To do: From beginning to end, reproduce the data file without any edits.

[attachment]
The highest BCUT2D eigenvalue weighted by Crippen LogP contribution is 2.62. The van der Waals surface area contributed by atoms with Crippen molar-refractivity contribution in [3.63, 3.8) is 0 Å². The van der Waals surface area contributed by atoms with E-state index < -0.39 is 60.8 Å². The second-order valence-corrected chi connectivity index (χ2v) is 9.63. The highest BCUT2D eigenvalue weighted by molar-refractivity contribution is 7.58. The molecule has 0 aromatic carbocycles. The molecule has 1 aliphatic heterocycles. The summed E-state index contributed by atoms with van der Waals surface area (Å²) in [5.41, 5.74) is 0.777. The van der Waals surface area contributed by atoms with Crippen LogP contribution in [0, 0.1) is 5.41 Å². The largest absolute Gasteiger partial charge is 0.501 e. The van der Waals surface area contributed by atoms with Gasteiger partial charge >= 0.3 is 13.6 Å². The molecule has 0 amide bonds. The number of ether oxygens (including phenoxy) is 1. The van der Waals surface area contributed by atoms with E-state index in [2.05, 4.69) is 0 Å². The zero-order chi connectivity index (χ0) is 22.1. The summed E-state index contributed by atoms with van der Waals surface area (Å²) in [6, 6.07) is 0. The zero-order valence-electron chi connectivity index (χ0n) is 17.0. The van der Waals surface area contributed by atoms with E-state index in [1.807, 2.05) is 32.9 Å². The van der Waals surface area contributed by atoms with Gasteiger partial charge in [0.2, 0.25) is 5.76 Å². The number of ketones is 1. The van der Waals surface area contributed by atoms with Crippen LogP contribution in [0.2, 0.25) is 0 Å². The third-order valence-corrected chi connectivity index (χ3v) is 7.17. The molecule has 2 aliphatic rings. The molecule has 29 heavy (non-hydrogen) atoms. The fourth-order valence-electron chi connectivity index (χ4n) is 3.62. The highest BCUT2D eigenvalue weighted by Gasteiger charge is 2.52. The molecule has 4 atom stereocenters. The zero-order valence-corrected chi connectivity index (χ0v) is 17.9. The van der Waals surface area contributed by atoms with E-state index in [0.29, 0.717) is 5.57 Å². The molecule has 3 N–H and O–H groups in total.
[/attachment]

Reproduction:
The highest BCUT2D eigenvalue weighted by Crippen LogP contribution is 2.62. The van der Waals surface area contributed by atoms with Crippen molar-refractivity contribution in [3.63, 3.8) is 0 Å². The van der Waals surface area contributed by atoms with E-state index < -0.39 is 60.8 Å². The second-order valence-corrected chi connectivity index (χ2v) is 9.63. The highest BCUT2D eigenvalue weighted by molar-refractivity contribution is 7.58. The molecule has 0 aromatic carbocycles. The molecule has 1 aliphatic heterocycles. The summed E-state index contributed by atoms with van der Waals surface area (Å²) in [5.41, 5.74) is 0.777. The van der Waals surface area contributed by atoms with Crippen LogP contribution in [0, 0.1) is 5.41 Å². The largest absolute Gasteiger partial charge is 0.501 e. The van der Waals surface area contributed by atoms with Gasteiger partial charge >= 0.3 is 13.6 Å². The molecule has 0 amide bonds. The number of ether oxygens (including phenoxy) is 1. The van der Waals surface area contributed by atoms with E-state index in [2.05, 4.69) is 0 Å². The zero-order chi connectivity index (χ0) is 22.1. The summed E-state index contributed by atoms with van der Waals surface area (Å²) in [6, 6.07) is 0. The zero-order valence-electron chi connectivity index (χ0n) is 17.0. The van der Waals surface area contributed by atoms with E-state index in [1.807, 2.05) is 32.9 Å². The van der Waals surface area contributed by atoms with Gasteiger partial charge in [0.2, 0.25) is 5.76 Å². The number of ketones is 1. The van der Waals surface area contributed by atoms with Crippen LogP contribution in [0.2, 0.25) is 0 Å². The third-order valence-corrected chi connectivity index (χ3v) is 7.17. The molecule has 2 aliphatic rings. The molecule has 29 heavy (non-hydrogen) atoms. The fourth-order valence-electron chi connectivity index (χ4n) is 3.62. The highest BCUT2D eigenvalue weighted by Gasteiger charge is 2.52. The molecule has 4 atom stereocenters. The zero-order valence-corrected chi connectivity index (χ0v) is 17.9. The van der Waals surface area contributed by atoms with E-state index in [0.29, 0.717) is 5.57 Å². The molecule has 3 N–H and O–H groups in total.